-A Part of European History-

The Camino Francés, or French Way, is the traditional route to Santiago de Compostela. Most pilgrims start their journey in St. Jean Pied de Port on the french side of the Pyrenees and walk the 800 kilometres to Santiago. The Camino Francés crosses different region and offers landscapes of dense forests, misty mountain ranges, vast high planes and green wine regions. The great infrastructure, the rich cultural heritage and the many fellow pilgrims make this Camino such a unique experience.

Read about the history of the Camino Francés

In the 11th century, faced with growing numbers of pilgrims, king Sancho III of Navarra established a way over the Pyrenees to Nájera. The royal cities of Jana, Pamplona, Burgos and León were all connected by the Camino Frances and the thousands of pilgrims enriched the region both economically and culturally.

In 1993 the UNESCO included the French Way in their world heritage list, for its historic and cultural significance.
The medieval pilgrims left a strong imprint of the regions of Northern Spain and many traces of this time can still be found when walking the French Way. When foreign traders, craftsmen and artists settled along the Camino Frances, many Spaniards simply called them “Franks”, even though not all of them were. This is how the Camino Frances got its name.

It is true though, that especially the superior Frankish craftsmanship and architectural knowledge shaped many cities along the Camino. The movement of pilgrims was also a strong economic stimulus and many hospitals were founded along the way to treat pilgrims that had gotten ill. Cities like Logroño, Burgos and Santo Domingo de la Calzada owe their size and prestige partly to their location along the Camino Frances. Over time, many cities along the way acquired Christian relicts and built churches, while also more and more miracles were reported to have been witnessed in various locations.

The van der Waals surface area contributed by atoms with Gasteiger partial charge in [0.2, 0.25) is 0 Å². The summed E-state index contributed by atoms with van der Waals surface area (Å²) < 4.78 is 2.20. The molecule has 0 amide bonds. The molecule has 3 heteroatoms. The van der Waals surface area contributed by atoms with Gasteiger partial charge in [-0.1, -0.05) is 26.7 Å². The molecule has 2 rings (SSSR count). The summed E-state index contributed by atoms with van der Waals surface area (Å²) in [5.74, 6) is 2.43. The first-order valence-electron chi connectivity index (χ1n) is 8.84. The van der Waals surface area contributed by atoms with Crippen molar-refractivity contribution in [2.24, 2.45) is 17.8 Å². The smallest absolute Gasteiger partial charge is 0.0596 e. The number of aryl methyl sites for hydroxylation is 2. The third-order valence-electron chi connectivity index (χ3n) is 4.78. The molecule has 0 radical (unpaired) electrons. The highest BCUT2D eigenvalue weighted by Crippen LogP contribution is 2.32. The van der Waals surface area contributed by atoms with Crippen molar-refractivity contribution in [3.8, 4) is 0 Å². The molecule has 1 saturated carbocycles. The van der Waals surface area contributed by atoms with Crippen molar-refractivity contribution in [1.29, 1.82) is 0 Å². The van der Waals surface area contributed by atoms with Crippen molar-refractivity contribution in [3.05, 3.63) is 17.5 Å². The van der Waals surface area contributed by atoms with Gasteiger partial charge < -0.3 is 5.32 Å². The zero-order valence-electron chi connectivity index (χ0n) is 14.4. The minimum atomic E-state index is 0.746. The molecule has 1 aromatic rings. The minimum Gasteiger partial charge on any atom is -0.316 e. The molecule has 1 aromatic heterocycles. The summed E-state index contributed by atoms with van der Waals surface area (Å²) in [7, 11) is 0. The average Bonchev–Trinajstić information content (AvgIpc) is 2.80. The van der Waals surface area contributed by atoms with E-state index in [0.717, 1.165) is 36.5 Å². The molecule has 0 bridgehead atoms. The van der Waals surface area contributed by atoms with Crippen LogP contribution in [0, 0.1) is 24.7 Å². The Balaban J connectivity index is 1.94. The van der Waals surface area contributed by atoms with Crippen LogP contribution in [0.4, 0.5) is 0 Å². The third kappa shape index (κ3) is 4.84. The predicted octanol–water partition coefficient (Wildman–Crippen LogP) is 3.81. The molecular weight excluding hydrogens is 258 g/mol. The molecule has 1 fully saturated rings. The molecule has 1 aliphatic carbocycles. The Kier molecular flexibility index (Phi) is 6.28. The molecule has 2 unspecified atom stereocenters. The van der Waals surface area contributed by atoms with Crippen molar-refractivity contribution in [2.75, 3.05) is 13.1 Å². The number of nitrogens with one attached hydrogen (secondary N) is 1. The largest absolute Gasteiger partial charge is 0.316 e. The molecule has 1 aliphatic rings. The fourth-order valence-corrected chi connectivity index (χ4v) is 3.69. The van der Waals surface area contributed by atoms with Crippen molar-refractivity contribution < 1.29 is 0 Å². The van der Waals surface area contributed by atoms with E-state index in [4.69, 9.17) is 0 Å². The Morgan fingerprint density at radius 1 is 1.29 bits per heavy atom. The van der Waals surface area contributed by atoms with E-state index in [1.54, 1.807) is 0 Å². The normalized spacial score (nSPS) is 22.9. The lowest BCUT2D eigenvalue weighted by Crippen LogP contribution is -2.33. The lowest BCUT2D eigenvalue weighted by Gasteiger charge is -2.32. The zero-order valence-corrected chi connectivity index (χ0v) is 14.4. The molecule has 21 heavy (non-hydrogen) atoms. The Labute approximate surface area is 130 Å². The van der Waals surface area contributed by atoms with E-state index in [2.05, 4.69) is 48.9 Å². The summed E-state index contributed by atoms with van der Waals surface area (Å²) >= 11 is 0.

As the French Way became the main route for pilgrims in medieval times, it still boasts many historical and cultural treats. Cities of medieval charm, stories of miracles, vibrant cities like León and great landscapes make it an absolute highlight. The great infrastructure and comradery among pilgrims make the Camino Frances so special and appealing.

Tour 1: Pamplona

Saint Jean Pied de Port to Nájera

We begin this journey in St. Jean Pied de Port and cross the impressive Pyrenees. Passing by lovely Pamplona, the city where bulls run through the city once a year, we enter Navarra. End of this trip is the charming town of Nájera. You can end this trip here or continue with our group tours. Read more...

Tour 2: Burgos

Nájera to Calzadilla de la Cueza

From Nájera we cross the region La Riojo, tasting its great wines on the way until we reach Burgos. Its famous cathedral is part of the UNESCO World Heritage. We then enter the high plane "La Meseta", with its surreal barren landscapes, until we reach Calzadilla de la Cueza. Read more...

Tour 3: León

Calzadilla de la Cueza to Cacabelos

Starting in Calzadilla de la Cueza we walk to the royal city of León where we can visit its opulent cathedral. Passing through Astorga - a Roman city - we get to the Cruz de Ferro to leave a stone at its base. Read more...

Tour 4: Santiago

Cacabelos to Santiago de Compostela

Cross the mystical mountain pass of Cebreiro, we enter green Galicia, dotted with charming villages. Stopping in fascinating towns like Portomarín, we slowly make our way to the great destination of this journey: Santiago de Compostela. Read more...